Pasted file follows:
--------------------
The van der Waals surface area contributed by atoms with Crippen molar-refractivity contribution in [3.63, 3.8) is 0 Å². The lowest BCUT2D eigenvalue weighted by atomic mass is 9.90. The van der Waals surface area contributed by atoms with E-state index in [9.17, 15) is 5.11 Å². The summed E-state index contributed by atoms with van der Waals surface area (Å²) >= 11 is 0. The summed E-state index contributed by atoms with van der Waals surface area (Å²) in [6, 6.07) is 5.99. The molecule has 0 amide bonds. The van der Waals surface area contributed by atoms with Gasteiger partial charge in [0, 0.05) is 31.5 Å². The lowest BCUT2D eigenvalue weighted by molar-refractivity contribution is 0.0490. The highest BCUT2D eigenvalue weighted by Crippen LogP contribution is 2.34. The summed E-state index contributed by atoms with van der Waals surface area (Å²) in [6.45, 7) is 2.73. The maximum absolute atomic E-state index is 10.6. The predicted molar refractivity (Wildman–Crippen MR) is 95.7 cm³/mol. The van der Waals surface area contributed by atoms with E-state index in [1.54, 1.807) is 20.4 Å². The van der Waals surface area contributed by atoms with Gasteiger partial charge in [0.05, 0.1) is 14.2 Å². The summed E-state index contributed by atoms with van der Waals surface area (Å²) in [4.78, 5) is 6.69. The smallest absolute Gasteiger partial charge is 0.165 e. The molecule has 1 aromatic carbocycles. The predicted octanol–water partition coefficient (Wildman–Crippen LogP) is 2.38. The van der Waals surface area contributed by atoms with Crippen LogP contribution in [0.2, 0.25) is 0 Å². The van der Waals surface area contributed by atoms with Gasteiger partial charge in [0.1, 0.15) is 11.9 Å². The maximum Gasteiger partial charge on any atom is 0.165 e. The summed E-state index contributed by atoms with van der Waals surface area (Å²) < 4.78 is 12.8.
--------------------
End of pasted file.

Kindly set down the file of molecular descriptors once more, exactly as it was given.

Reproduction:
The van der Waals surface area contributed by atoms with Crippen molar-refractivity contribution in [3.63, 3.8) is 0 Å². The lowest BCUT2D eigenvalue weighted by atomic mass is 9.90. The van der Waals surface area contributed by atoms with E-state index in [9.17, 15) is 5.11 Å². The summed E-state index contributed by atoms with van der Waals surface area (Å²) >= 11 is 0. The summed E-state index contributed by atoms with van der Waals surface area (Å²) in [6, 6.07) is 5.99. The molecule has 0 amide bonds. The van der Waals surface area contributed by atoms with Gasteiger partial charge in [0, 0.05) is 31.5 Å². The lowest BCUT2D eigenvalue weighted by molar-refractivity contribution is 0.0490. The highest BCUT2D eigenvalue weighted by Crippen LogP contribution is 2.34. The summed E-state index contributed by atoms with van der Waals surface area (Å²) in [6.45, 7) is 2.73. The maximum absolute atomic E-state index is 10.6. The predicted molar refractivity (Wildman–Crippen MR) is 95.7 cm³/mol. The van der Waals surface area contributed by atoms with E-state index in [1.54, 1.807) is 20.4 Å². The van der Waals surface area contributed by atoms with Gasteiger partial charge in [0.05, 0.1) is 14.2 Å². The summed E-state index contributed by atoms with van der Waals surface area (Å²) in [4.78, 5) is 6.69. The smallest absolute Gasteiger partial charge is 0.165 e. The molecule has 1 aromatic carbocycles. The predicted octanol–water partition coefficient (Wildman–Crippen LogP) is 2.38. The van der Waals surface area contributed by atoms with Crippen LogP contribution in [0.2, 0.25) is 0 Å². The van der Waals surface area contributed by atoms with Gasteiger partial charge in [0.1, 0.15) is 11.9 Å². The maximum Gasteiger partial charge on any atom is 0.165 e. The summed E-state index contributed by atoms with van der Waals surface area (Å²) < 4.78 is 12.8.